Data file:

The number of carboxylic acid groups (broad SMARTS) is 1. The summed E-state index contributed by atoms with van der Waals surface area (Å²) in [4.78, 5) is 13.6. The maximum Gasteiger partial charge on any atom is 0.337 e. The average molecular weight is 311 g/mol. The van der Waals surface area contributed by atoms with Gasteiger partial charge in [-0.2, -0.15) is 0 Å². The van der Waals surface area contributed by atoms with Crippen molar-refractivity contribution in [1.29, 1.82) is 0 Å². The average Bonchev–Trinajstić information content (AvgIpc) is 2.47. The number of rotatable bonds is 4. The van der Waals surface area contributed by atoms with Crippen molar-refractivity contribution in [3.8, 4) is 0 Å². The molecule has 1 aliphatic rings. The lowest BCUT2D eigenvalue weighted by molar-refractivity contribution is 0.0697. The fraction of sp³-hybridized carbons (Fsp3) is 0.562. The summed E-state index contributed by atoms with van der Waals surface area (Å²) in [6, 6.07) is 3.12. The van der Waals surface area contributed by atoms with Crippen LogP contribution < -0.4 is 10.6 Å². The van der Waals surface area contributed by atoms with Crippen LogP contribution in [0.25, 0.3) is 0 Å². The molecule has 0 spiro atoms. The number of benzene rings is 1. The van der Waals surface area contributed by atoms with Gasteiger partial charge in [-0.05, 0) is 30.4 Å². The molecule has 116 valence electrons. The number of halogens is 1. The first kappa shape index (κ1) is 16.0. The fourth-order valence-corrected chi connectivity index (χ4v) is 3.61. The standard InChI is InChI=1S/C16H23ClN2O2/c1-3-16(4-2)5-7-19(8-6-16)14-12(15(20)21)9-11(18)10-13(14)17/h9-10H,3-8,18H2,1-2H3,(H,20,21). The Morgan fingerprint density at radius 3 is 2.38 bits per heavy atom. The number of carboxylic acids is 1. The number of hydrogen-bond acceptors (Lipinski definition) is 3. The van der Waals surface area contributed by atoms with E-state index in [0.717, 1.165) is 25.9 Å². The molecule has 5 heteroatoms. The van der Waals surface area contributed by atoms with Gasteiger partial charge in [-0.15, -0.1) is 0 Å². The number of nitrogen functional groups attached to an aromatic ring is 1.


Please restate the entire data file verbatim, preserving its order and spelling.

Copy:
The number of carboxylic acid groups (broad SMARTS) is 1. The summed E-state index contributed by atoms with van der Waals surface area (Å²) in [4.78, 5) is 13.6. The maximum Gasteiger partial charge on any atom is 0.337 e. The average molecular weight is 311 g/mol. The van der Waals surface area contributed by atoms with Gasteiger partial charge in [-0.2, -0.15) is 0 Å². The van der Waals surface area contributed by atoms with Crippen molar-refractivity contribution in [1.29, 1.82) is 0 Å². The average Bonchev–Trinajstić information content (AvgIpc) is 2.47. The number of rotatable bonds is 4. The van der Waals surface area contributed by atoms with Crippen molar-refractivity contribution in [3.8, 4) is 0 Å². The molecule has 1 aliphatic rings. The lowest BCUT2D eigenvalue weighted by molar-refractivity contribution is 0.0697. The fraction of sp³-hybridized carbons (Fsp3) is 0.562. The summed E-state index contributed by atoms with van der Waals surface area (Å²) in [6, 6.07) is 3.12. The van der Waals surface area contributed by atoms with Crippen LogP contribution < -0.4 is 10.6 Å². The van der Waals surface area contributed by atoms with Crippen LogP contribution in [0.25, 0.3) is 0 Å². The molecule has 0 spiro atoms. The number of benzene rings is 1. The van der Waals surface area contributed by atoms with Gasteiger partial charge in [-0.05, 0) is 30.4 Å². The molecule has 116 valence electrons. The number of halogens is 1. The first kappa shape index (κ1) is 16.0. The fourth-order valence-corrected chi connectivity index (χ4v) is 3.61. The standard InChI is InChI=1S/C16H23ClN2O2/c1-3-16(4-2)5-7-19(8-6-16)14-12(15(20)21)9-11(18)10-13(14)17/h9-10H,3-8,18H2,1-2H3,(H,20,21). The Morgan fingerprint density at radius 3 is 2.38 bits per heavy atom. The number of carboxylic acids is 1. The number of hydrogen-bond acceptors (Lipinski definition) is 3. The van der Waals surface area contributed by atoms with E-state index in [0.717, 1.165) is 25.9 Å². The molecule has 5 heteroatoms. The van der Waals surface area contributed by atoms with Gasteiger partial charge in [-0.15, -0.1) is 0 Å². The number of nitrogen functional groups attached to an aromatic ring is 1.